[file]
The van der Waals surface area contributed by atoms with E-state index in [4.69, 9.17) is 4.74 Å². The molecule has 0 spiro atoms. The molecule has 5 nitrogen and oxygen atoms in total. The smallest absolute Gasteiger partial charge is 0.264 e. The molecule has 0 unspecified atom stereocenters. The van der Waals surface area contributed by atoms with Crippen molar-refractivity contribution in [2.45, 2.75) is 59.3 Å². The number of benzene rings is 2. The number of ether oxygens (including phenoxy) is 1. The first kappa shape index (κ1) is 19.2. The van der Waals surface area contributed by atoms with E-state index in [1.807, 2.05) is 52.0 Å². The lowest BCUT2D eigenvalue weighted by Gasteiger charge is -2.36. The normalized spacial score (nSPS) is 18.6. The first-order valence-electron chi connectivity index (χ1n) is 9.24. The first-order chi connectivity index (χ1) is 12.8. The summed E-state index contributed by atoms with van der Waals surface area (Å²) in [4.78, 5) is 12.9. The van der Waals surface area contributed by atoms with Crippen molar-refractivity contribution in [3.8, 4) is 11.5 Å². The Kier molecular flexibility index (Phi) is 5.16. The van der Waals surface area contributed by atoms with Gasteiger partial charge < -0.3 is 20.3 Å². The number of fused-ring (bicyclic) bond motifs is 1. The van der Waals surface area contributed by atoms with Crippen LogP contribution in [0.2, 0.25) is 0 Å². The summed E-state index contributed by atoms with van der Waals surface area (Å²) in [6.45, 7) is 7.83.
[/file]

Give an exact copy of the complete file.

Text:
The van der Waals surface area contributed by atoms with E-state index in [4.69, 9.17) is 4.74 Å². The molecule has 0 spiro atoms. The molecule has 5 nitrogen and oxygen atoms in total. The smallest absolute Gasteiger partial charge is 0.264 e. The molecule has 0 unspecified atom stereocenters. The van der Waals surface area contributed by atoms with Crippen molar-refractivity contribution in [2.45, 2.75) is 59.3 Å². The number of benzene rings is 2. The number of ether oxygens (including phenoxy) is 1. The first kappa shape index (κ1) is 19.2. The van der Waals surface area contributed by atoms with E-state index in [1.807, 2.05) is 52.0 Å². The lowest BCUT2D eigenvalue weighted by Gasteiger charge is -2.36. The normalized spacial score (nSPS) is 18.6. The first-order valence-electron chi connectivity index (χ1n) is 9.24. The first-order chi connectivity index (χ1) is 12.8. The summed E-state index contributed by atoms with van der Waals surface area (Å²) in [4.78, 5) is 12.9. The van der Waals surface area contributed by atoms with Crippen molar-refractivity contribution in [3.8, 4) is 11.5 Å². The Kier molecular flexibility index (Phi) is 5.16. The van der Waals surface area contributed by atoms with Gasteiger partial charge < -0.3 is 20.3 Å². The number of fused-ring (bicyclic) bond motifs is 1. The van der Waals surface area contributed by atoms with Crippen LogP contribution in [0.2, 0.25) is 0 Å². The summed E-state index contributed by atoms with van der Waals surface area (Å²) in [6.45, 7) is 7.83.